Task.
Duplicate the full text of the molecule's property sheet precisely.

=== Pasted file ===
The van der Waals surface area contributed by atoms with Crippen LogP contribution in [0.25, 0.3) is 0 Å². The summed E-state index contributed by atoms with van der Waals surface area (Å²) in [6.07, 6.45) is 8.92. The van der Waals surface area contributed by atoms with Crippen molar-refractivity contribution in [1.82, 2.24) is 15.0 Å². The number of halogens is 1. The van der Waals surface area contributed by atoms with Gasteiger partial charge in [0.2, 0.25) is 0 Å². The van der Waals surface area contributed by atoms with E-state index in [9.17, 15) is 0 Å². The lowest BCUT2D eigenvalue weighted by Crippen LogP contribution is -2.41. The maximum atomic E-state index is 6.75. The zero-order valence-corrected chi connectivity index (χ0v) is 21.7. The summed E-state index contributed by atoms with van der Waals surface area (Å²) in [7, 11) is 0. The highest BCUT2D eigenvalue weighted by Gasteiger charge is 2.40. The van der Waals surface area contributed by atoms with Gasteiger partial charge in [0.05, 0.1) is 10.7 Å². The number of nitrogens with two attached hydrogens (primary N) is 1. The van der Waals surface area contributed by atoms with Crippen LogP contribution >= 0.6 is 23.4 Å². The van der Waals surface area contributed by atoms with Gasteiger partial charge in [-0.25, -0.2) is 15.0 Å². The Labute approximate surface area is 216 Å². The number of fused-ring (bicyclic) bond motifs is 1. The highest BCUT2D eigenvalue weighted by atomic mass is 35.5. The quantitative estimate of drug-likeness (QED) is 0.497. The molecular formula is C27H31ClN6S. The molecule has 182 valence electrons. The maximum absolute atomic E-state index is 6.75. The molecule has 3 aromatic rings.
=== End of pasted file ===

The van der Waals surface area contributed by atoms with Crippen LogP contribution in [0.25, 0.3) is 0 Å². The summed E-state index contributed by atoms with van der Waals surface area (Å²) in [6.07, 6.45) is 8.92. The van der Waals surface area contributed by atoms with Crippen molar-refractivity contribution in [1.82, 2.24) is 15.0 Å². The number of halogens is 1. The van der Waals surface area contributed by atoms with Gasteiger partial charge in [0.2, 0.25) is 0 Å². The van der Waals surface area contributed by atoms with E-state index in [9.17, 15) is 0 Å². The lowest BCUT2D eigenvalue weighted by Crippen LogP contribution is -2.41. The maximum atomic E-state index is 6.75. The zero-order valence-corrected chi connectivity index (χ0v) is 21.7. The summed E-state index contributed by atoms with van der Waals surface area (Å²) in [7, 11) is 0. The highest BCUT2D eigenvalue weighted by Gasteiger charge is 2.40. The van der Waals surface area contributed by atoms with Gasteiger partial charge in [0.05, 0.1) is 10.7 Å². The number of nitrogens with two attached hydrogens (primary N) is 1. The van der Waals surface area contributed by atoms with Crippen LogP contribution >= 0.6 is 23.4 Å². The van der Waals surface area contributed by atoms with Gasteiger partial charge in [-0.25, -0.2) is 15.0 Å². The Labute approximate surface area is 216 Å². The number of fused-ring (bicyclic) bond motifs is 1. The highest BCUT2D eigenvalue weighted by atomic mass is 35.5. The quantitative estimate of drug-likeness (QED) is 0.497. The molecular formula is C27H31ClN6S. The molecule has 182 valence electrons. The maximum absolute atomic E-state index is 6.75. The molecule has 3 aromatic rings.